Targeting the Citizen
The project of de-nationalising people’s identity has fundamental implications for the way that the status of citizenship is regarded. From the standpoint of those who advocate ‘slowly removing borders’ the status of citizenship means very little. That is one reason why they are indifferent to what happens to citizens once the borders are removed. Instead of being a space controlled by citizens, who posses a privileged relationship to it, the territory of the nation state is transformed into an open- house where everyone possesses similar rights.
The devaluation of the nation inevitably leads to the targeting of the moral status of a citizen. Open border activist do not simply want to get rid of borders but also the special rights enjoyed by citizens. They claim that it is fundamentally wrong to afford rights to the citizens of a nation that are denied to non-citizens. From this standpoint, the exclusion of non-citizens or total strangers from the electoral franchise, for instance, is similar to discriminating against someone on the basis of race, ethnicity or religion. Critics of the status of a citizen assert that its possession is arbitrary since ‘none of us chose our place of birth, and we deserve neither advantages nor disadvantages for it’[iv].
Citizenship, essentially a civic institution, is inherited by everyone who is born into it, including the children of families of former immigrants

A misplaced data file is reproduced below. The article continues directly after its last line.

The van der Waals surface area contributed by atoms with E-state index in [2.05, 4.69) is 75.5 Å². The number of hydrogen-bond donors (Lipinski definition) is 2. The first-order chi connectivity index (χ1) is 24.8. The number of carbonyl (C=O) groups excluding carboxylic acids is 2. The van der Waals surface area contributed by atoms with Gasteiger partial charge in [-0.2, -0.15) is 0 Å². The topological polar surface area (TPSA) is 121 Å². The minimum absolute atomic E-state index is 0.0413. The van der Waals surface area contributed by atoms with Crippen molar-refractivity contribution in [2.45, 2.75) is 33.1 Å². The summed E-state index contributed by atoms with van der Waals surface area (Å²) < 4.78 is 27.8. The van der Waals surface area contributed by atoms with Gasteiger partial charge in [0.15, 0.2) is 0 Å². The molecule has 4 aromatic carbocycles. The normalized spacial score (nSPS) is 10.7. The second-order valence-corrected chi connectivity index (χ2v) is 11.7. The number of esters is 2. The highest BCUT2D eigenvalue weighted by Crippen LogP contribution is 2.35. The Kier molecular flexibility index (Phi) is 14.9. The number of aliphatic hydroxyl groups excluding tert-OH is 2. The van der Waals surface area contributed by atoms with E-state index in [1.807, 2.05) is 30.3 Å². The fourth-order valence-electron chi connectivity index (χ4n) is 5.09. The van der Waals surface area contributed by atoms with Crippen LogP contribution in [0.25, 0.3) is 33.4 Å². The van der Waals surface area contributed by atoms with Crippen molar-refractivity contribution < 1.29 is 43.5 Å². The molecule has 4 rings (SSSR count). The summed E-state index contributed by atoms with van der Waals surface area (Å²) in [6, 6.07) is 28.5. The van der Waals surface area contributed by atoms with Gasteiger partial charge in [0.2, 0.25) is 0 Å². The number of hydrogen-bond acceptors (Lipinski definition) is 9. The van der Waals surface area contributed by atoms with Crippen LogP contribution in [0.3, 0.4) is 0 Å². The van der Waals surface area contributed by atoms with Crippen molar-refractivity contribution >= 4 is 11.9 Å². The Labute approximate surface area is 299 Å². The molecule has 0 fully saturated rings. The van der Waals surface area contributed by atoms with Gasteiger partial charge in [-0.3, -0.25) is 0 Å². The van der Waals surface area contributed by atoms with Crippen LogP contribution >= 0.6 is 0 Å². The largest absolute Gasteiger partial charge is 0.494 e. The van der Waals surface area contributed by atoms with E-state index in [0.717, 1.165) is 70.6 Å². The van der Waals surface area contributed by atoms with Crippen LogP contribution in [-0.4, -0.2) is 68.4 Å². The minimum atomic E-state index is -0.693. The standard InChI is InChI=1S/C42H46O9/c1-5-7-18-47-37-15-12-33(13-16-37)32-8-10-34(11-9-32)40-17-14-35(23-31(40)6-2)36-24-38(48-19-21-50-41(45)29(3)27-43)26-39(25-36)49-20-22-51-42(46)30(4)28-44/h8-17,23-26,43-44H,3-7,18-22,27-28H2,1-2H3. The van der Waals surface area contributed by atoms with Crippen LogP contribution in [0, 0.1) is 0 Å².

Where we are born is of course arbitrary and a matter of chance but for all that not at all insignificant. Children are born to families that they have not chosen, but that biological accident does not in any way devalue the special and unique attachment that we have for other family members. Our place of birth and our connections plays foundational role in the constitution of our sense of selves. Moreover, citizenship, essentially a civic institution, is inherited by everyone who is born into it, including the children of families of former immigrants. This identification with the nation helps citizens – old and new – acquire a sense of intergenerational continuity, indeed a bond not just with one’s contemporaries, but with one’s predecessors, too. It is this that gives a certain confidence to a democratic society, a sense that despite differences, citizens are bound by a deep sense of commonality. That’s one reason for defending the moral status of citizenship.